advice regarding local customs and procedures) as the actions of a third party do not eliminate potential for liability under the FCPA. ‘Wilful blindness’ is no defence to the actions of an intermediary, and a company will be deemed to have the requisite knowledge when they are aware of a high probability of the existence of the conduct. 27 Liability for the actions of a subsidiary and successor liability A parent company will be liable for bribes paid by its subsidiary whether by direct participation in the bribery scheme or through the principles of agency. Be aware that if you acquire a company, you take on board all the civil and criminal liabilities including FCPA violations. The Guide notes that SEC and DOJ will take action against successor organisations who fail to stop the misconduct from continuing after the acquisition but are unlikely to do so where the acquiring company voluntarily disclosed conduct and co-operated fully with authorities during the merger or acquisition process.
Defences There are two defences to a prosecution under the FCPA. First, a local law defence if the payment is lawful under the written laws of the foreign country at the time of the offence. 28 This defence is used very infrequently. Second, the reasonable and bona fide expenditures defence. Certain expenditures are acceptable under the FCPA if they are reasonable, bona fide and directly related to the promotion, demonstration or explanation of products and services or the execution of the performance of a contract. 29 Examples would be travel and expenses to visit company facilities or for training purposes. Exceptions (1) Facilitation payments As with the law in Australia, there is a narrow exception for facilitating or expediting payments made in furtherance of ‘routine government action’ where the acts are within the officials’ job description 30 such as obtaining permits and licences, providing police protection, supplying utilities such as power and water, processing visas and other government papers. This will not include circumstances where the acts are within an official’s discretion or are abuses of power.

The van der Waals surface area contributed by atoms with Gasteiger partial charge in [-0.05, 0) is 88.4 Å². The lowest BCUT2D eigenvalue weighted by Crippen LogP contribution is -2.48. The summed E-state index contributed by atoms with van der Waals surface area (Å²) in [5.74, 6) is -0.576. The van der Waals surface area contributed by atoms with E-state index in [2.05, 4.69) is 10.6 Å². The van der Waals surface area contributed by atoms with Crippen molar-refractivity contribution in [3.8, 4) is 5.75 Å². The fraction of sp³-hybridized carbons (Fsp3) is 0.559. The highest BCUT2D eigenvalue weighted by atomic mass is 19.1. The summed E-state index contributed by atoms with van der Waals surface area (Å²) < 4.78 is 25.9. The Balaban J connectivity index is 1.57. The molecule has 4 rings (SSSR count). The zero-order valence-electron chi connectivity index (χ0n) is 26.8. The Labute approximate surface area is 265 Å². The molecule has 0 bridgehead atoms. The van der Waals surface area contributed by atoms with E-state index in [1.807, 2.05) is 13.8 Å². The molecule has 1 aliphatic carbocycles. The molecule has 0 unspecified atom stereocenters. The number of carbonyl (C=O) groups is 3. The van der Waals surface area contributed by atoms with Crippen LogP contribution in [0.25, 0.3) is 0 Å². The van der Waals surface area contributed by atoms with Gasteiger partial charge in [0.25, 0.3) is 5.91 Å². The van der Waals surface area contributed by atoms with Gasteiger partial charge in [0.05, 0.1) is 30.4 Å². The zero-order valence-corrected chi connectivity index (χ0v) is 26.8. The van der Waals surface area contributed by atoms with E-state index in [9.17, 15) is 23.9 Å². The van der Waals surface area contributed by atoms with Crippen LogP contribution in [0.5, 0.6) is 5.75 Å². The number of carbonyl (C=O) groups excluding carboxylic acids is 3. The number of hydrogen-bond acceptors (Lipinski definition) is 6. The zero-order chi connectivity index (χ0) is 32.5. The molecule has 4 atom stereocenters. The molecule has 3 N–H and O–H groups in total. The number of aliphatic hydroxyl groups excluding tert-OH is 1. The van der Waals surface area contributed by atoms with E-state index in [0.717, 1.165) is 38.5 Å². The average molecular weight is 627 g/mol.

The US regulators will focus on the purpose of the payment not the value. Care needs to be taken to ensure that facilitating payments are in fact legal by the local law of the country you are operating in even if they do not violate the FCPA. All such payments should be appropriately recorded. (2) Extortion or duress Payments made in response to true extortionate demands under imminent threat of physical harm will not breach the FCPA (e.g. a payment to an official to keep an oil rig from being dynamited). However, mere economic coercion (without an imminent threat to health and safety) does not amount to extortion for the purpose of this exception. For example, the Guide clarifies that a bribe payor who claims that payment was demanded as ‘a price for gaining market entry or obtaining a contract’ cannot argue that the payor lacked the intent to bribe the official because the payor made ‘a conscious decision’ to make payment. 31 2. The accounting provisions Bribes may be mischaracterised in a company’s books and records as ‘commissions’ or ‘consulting fees’ and even ‘petty cash withdrawals’. 32 The FCPA’s books and records provisions requires that companies make and keep books, records and accounts, which ‘in reasonable detail’, accurately and fairly reflect the transactions and dispositions of the assets of the company. 33 The Guide provides that keeping records ‘in reasonable detail’ requires companies to keep records that reflect transactions in conformity with accepted methods of ‘recording economic events’ and effectively prevent ‘off the books slush funds and payments of bribes’.
The FCPA also requires that companies have in place a system of ‘internal accounting controls’ sufficient to provide reasonable assurances regarding the reliability of financial reporting and the preparation of financial statements (e.g. preparing financial statements in conformity with generally accepted accounting principles). 34 Violations under the accounting provisions usually relate to a misrepresentation of large bribe payments or widespread inaccurate recording of smaller payments made as part of a systemic pattern of bribery. Criminal liability will be imposed on companies and individuals for knowingly (wilfully) failing to comply with the books and records or internal controls provisions. 35 For example, a Californian company was found to have violated the accounting provisions when two Chinese joint ventures in which it was a partner paid more than US$400,000 in bribes over a four year period to obtain business in China. The payments were recorded on the books as ‘business fees’ or ‘travel and entertainment’ expenses. Even though the payments were made solely by Chinese employees of the joint venture, the Californian company failed to have adequate internal controls in place and failed to act when there were clear indications its partners were engaging in bribery. 36 Minority held subsidiaries As companies are not able to exercise the same degree of control over minority held subsidiaries as they can over a majority or a wholly owned entity, the FCPA provides that if a parent company owns 50% or less of a subsidiary or affiliate, the parent is only required to use ‘good faith efforts’ to cause the minority owned subsidiary to devise and maintain a system of internal accounting controls consistent with the company’s own obligations under the FCPA. 37